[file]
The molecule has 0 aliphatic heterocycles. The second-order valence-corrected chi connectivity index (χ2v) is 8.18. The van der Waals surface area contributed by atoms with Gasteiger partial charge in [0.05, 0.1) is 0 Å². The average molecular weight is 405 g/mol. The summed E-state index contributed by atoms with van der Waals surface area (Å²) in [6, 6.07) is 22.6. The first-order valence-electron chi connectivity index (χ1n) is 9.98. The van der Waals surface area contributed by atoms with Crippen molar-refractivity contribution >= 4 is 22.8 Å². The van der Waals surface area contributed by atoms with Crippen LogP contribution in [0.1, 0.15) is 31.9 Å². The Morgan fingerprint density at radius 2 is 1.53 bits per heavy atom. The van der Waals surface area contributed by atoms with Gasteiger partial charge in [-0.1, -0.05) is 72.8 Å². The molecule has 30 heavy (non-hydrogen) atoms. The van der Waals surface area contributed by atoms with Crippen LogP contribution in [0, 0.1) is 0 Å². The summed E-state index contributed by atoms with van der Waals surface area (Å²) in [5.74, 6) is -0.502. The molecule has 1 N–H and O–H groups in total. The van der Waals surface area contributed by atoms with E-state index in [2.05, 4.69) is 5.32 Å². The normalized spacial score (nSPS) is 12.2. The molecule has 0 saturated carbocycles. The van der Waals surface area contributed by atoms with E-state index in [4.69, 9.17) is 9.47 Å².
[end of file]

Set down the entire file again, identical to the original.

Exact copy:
The molecule has 0 aliphatic heterocycles. The second-order valence-corrected chi connectivity index (χ2v) is 8.18. The van der Waals surface area contributed by atoms with Gasteiger partial charge in [0.05, 0.1) is 0 Å². The average molecular weight is 405 g/mol. The summed E-state index contributed by atoms with van der Waals surface area (Å²) in [6, 6.07) is 22.6. The first-order valence-electron chi connectivity index (χ1n) is 9.98. The van der Waals surface area contributed by atoms with Crippen molar-refractivity contribution >= 4 is 22.8 Å². The van der Waals surface area contributed by atoms with Crippen LogP contribution in [0.1, 0.15) is 31.9 Å². The Morgan fingerprint density at radius 2 is 1.53 bits per heavy atom. The van der Waals surface area contributed by atoms with Gasteiger partial charge in [-0.1, -0.05) is 72.8 Å². The molecule has 30 heavy (non-hydrogen) atoms. The van der Waals surface area contributed by atoms with Crippen LogP contribution in [0, 0.1) is 0 Å². The summed E-state index contributed by atoms with van der Waals surface area (Å²) in [5.74, 6) is -0.502. The molecule has 1 N–H and O–H groups in total. The van der Waals surface area contributed by atoms with E-state index in [2.05, 4.69) is 5.32 Å². The normalized spacial score (nSPS) is 12.2. The molecule has 0 saturated carbocycles. The van der Waals surface area contributed by atoms with E-state index in [4.69, 9.17) is 9.47 Å².